Which came first the chicken or the egg? I may not be able to answer that age old question for you, however I can give you some insight at to where your chicken comes from. If you’re like me (which I guess most households are), we don’t put too much extra thought into where our food comes from. Milk comes from the fridge and chicken comes from the store. Well, there’s quite a process to get food from farm to table. I recently had the opportunity to visit a Chicken Farmer, Mr. David Fuller of Nova Scotia to get the scoop on the chicken industry.
The Fuller Family Farm, is just that – a chicken farm run completely by the Fuller Family. The farm was originally started by David’s Dad after he moved from England in the early 50′s. David has been working on the farm since he can remember enlisting the help of his brother, children and inlaws over the years. Still to this day, everything from book keeping to barn cleaning is completely taken care of by family members. You may think it’s quite simple to run a chicken farm and sure if you had a few pens and a few chickens to feed your own family, it could be manageable. However if you’re one of the hundreds or thousands of chicken farmers licensed to produce chickens for Canadians to consume, there’s a whole lot more to the process.
Chicken farmers are always working a few months ahead to prepare for supply and demand for the future. While it may only be October, the chicken farmers have already known for a few months what their allotment will be for the Christmas season. There is a National System with a Board of Directors that decides how many chickens are going to be needed per province and then it’s divided up per Chicken Farmer by the amount of kilograms each farmer can produce.
One thing I was completely surprised by is at David Fullers Farm, they don’t also produce baby chicklets. They are actually purchased from a baby chicken farmer and are received at the Fuller farm when they are 1 day old. So, the chick farmer has to know their allotment even before the chicken farmers, this is why they are planning months in advance. Confused yet? I was, for what one would think is fairly simple, there’s a lot more that goes into planning, and I only saw one section of the process.
When I went to visit the farm itself, I was interested in seeing how the chickens lived in the barns. There are 2 groups of chickens with each round, some are kept for 32 days and will weigh an average of 1.8 KG’s while others will stay for 37- 38 days and will weigh an average of 2.15 KG’s. During their stay at the Fuller Family Farm, the chickens are fed a mixture of grains, corn and soy bean meal. The barns were surprisingly clean although they smelled fairly strong. The barns are only cleaned from top to bottom, inside and out once the chickens are taken away to be processed for the next step. If anyone enters the barn they have to be in full bio gear from head to toe, not to contaminate their living area.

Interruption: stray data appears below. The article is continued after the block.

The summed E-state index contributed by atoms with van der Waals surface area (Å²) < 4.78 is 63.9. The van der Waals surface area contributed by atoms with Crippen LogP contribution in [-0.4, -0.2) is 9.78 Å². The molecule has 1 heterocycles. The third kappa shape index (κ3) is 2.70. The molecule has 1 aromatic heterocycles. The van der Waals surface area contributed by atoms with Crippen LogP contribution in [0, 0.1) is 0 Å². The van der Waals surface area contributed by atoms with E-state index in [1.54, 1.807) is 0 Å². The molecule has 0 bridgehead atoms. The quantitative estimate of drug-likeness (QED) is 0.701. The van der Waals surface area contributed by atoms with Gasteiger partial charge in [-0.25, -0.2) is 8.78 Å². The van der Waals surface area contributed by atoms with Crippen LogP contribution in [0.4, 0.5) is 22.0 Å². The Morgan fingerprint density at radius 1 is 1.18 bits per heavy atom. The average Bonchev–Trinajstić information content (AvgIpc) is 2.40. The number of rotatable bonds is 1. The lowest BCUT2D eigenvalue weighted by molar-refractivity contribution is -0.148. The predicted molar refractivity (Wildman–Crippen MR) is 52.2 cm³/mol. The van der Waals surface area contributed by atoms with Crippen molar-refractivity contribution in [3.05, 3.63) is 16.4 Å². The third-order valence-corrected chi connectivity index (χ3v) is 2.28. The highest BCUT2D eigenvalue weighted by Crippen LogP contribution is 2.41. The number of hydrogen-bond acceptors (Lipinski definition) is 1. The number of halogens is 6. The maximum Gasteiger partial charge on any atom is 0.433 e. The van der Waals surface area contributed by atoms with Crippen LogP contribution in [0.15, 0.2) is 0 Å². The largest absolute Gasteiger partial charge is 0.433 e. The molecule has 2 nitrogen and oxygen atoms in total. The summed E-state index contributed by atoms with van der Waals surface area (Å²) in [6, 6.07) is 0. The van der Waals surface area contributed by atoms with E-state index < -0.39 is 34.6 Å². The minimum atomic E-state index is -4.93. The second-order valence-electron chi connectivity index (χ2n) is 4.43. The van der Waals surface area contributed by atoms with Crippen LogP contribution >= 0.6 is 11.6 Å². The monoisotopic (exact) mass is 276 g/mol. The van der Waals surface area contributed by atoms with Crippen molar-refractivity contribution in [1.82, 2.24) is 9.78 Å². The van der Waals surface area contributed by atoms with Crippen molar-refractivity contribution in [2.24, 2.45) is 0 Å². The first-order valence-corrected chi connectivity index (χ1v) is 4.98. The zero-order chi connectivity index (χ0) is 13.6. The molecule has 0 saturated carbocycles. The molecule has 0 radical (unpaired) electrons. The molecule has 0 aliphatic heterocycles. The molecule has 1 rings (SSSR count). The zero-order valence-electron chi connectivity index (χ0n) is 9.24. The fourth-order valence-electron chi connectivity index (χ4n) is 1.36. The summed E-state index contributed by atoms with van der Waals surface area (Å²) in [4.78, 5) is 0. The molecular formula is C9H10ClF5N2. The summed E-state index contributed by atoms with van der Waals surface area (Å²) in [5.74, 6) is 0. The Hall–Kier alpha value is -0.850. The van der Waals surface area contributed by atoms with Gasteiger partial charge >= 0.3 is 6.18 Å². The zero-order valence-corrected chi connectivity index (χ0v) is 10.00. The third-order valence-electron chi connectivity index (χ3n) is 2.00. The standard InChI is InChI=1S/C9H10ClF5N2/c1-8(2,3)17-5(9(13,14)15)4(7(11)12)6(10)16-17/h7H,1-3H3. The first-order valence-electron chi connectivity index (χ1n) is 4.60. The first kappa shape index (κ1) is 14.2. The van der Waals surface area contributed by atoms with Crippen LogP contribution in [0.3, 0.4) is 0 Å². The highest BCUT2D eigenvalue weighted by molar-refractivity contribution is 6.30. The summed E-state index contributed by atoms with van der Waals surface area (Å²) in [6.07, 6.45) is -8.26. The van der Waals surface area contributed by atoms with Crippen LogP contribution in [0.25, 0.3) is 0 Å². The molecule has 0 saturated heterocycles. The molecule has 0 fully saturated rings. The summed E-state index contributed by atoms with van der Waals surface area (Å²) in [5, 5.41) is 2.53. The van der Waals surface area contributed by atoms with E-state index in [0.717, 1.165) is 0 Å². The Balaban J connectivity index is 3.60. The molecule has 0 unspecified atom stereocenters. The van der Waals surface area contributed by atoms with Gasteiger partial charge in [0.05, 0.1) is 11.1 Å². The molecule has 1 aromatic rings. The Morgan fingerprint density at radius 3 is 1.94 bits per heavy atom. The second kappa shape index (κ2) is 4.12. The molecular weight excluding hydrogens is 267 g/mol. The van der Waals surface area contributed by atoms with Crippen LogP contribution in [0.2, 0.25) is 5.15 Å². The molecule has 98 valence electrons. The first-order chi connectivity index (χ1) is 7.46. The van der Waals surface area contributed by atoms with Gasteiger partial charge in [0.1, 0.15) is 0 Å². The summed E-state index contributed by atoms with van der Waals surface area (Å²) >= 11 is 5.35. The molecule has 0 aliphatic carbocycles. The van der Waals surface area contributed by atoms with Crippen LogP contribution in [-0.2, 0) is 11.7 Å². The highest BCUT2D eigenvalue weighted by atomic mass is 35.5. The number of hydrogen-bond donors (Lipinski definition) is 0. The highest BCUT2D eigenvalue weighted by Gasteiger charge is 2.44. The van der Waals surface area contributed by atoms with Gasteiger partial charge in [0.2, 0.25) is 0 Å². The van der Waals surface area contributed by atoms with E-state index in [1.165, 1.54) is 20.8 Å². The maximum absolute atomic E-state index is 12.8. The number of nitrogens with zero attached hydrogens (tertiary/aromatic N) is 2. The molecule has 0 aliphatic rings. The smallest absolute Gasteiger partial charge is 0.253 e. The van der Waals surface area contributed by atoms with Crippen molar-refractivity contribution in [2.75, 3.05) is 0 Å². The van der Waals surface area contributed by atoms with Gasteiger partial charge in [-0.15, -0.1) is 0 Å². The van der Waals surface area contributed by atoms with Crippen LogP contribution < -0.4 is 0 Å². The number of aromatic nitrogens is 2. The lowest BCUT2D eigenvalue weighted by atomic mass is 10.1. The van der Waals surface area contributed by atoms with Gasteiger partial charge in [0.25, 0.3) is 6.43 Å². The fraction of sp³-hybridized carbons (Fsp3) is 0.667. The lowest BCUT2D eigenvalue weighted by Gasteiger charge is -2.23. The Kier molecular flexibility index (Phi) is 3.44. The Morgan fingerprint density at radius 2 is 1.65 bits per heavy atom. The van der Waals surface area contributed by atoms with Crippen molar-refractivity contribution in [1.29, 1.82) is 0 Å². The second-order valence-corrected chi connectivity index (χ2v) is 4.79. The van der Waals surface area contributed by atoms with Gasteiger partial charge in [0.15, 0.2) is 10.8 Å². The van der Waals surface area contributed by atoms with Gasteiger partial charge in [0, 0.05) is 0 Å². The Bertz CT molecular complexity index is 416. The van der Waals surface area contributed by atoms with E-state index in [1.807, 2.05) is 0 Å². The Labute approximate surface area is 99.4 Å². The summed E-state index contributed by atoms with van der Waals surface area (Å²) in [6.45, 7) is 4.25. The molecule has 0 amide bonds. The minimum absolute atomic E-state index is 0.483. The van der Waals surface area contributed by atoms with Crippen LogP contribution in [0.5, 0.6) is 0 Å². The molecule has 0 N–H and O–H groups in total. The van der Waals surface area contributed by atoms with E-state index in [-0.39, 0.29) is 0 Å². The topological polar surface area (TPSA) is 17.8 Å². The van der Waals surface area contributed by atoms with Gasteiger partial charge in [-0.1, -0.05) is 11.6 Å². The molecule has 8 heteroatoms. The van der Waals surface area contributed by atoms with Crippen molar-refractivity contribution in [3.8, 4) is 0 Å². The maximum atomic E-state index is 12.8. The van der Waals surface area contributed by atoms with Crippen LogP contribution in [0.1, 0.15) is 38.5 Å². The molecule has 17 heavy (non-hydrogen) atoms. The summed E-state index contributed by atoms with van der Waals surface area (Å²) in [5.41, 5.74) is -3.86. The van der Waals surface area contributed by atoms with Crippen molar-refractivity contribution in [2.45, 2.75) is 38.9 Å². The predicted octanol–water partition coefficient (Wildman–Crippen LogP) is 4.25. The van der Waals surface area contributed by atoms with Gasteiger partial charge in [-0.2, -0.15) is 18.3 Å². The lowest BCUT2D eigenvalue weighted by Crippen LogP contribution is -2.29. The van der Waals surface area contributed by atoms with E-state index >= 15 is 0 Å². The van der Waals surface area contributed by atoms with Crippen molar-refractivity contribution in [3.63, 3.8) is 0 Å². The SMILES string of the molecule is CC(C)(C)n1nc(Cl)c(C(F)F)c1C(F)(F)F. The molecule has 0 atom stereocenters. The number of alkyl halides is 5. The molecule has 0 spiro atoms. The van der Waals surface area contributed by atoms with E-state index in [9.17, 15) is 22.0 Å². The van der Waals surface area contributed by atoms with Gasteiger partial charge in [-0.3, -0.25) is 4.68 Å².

I was curious about a few things, because we’ve all heard rumours about growth hormones and chickens that were so fat they could hardly walk. David assured me growth hormones have been illegal since the 60′s and when I saw the older chickens, they all seemed healthy and were waddling around in their quarters very nicely. David also mentioned how aware they are when it comes to sick chickens. A local veterinarian specializing in chickens would visit the farm at the onset of any sick chicken no matter how old the chick may be. One ill chicken could take out a flock, so the vet is on speed dial to avoid any out breaks. The chickens have heat, air, an unlimited supply of water and food and were living in a clean environment. I was a little sad to think of where these chickens were headed in just a few more days, but they were not maltreated and I am a chicken eater, so the reality is, this is where my food comes from. And, after the chickens “visit the plant”, it’s in the stores the next day to purchase, it doesn’t get much fresher than that.
David loves his job, he was once the president of the Chicken Farmers for 13 years. He’s been thinking about a retirement plan, however he’s also started a new plant called Eden Valley Poultry Limited – so he might retire from farming, but will still have his hand in the chicken industry.
It was very insightful to visit a chicken farmer, like I mentioned we as a society have become so removed from where food comes from, it was great to see first hand a part of the process. I might also like to see where the eggs comes from and then I might be able to give some insight on that old mind teaser - because in this process, the eggs do come before the chicken.
Want to meet another Chicken Farmer? Check out Wendy’s blog
**DISCLOSURE – “I AM PARTICIPATING IN THE CHICKEN FARMERS OF CANADA PROGRAM BY SHESCONNECTED. I RECEIVED COMPENSATION IN EXCHANGE FOR MY PARTICIPATION IN THIS CAMPAIGN. THE OPINIONS ON THIS BLOG ARE MY OWN.